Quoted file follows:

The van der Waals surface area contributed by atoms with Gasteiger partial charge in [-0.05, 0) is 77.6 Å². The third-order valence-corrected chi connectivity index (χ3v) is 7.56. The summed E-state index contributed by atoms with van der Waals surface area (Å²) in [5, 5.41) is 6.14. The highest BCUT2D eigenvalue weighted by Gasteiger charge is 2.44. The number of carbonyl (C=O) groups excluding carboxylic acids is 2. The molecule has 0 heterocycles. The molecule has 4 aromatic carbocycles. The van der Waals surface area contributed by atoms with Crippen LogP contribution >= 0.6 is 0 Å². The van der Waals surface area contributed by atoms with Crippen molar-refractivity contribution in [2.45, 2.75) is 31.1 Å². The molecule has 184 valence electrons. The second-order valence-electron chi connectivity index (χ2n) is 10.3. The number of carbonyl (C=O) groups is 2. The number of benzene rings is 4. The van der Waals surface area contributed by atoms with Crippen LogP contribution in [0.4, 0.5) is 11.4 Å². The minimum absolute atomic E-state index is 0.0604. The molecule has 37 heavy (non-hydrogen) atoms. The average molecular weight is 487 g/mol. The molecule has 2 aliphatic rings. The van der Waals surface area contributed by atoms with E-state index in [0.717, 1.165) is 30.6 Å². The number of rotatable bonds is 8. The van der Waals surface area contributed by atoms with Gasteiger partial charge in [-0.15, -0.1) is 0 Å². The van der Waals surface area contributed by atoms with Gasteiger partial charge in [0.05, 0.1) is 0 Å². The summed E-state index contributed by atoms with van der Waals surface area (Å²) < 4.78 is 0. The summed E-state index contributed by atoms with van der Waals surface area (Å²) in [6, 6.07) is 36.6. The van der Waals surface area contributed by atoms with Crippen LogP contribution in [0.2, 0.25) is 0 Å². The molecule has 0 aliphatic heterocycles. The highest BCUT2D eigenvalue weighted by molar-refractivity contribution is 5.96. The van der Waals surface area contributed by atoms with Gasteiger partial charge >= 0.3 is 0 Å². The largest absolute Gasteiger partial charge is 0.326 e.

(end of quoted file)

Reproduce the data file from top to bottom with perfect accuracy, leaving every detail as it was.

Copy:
The van der Waals surface area contributed by atoms with Gasteiger partial charge in [-0.05, 0) is 77.6 Å². The third-order valence-corrected chi connectivity index (χ3v) is 7.56. The summed E-state index contributed by atoms with van der Waals surface area (Å²) in [5, 5.41) is 6.14. The highest BCUT2D eigenvalue weighted by Gasteiger charge is 2.44. The number of carbonyl (C=O) groups excluding carboxylic acids is 2. The molecule has 0 heterocycles. The molecule has 4 aromatic carbocycles. The van der Waals surface area contributed by atoms with Crippen LogP contribution >= 0.6 is 0 Å². The van der Waals surface area contributed by atoms with Crippen molar-refractivity contribution in [2.45, 2.75) is 31.1 Å². The molecule has 184 valence electrons. The second-order valence-electron chi connectivity index (χ2n) is 10.3. The number of carbonyl (C=O) groups is 2. The number of benzene rings is 4. The van der Waals surface area contributed by atoms with Crippen LogP contribution in [0.4, 0.5) is 11.4 Å². The minimum absolute atomic E-state index is 0.0604. The molecule has 37 heavy (non-hydrogen) atoms. The average molecular weight is 487 g/mol. The molecule has 2 aliphatic rings. The van der Waals surface area contributed by atoms with E-state index in [0.717, 1.165) is 30.6 Å². The number of rotatable bonds is 8. The van der Waals surface area contributed by atoms with Gasteiger partial charge in [-0.15, -0.1) is 0 Å². The van der Waals surface area contributed by atoms with Gasteiger partial charge in [0.05, 0.1) is 0 Å². The summed E-state index contributed by atoms with van der Waals surface area (Å²) < 4.78 is 0. The summed E-state index contributed by atoms with van der Waals surface area (Å²) in [6, 6.07) is 36.6. The van der Waals surface area contributed by atoms with Crippen LogP contribution in [0.2, 0.25) is 0 Å². The molecule has 0 aliphatic heterocycles. The highest BCUT2D eigenvalue weighted by molar-refractivity contribution is 5.96. The van der Waals surface area contributed by atoms with Gasteiger partial charge >= 0.3 is 0 Å². The largest absolute Gasteiger partial charge is 0.326 e.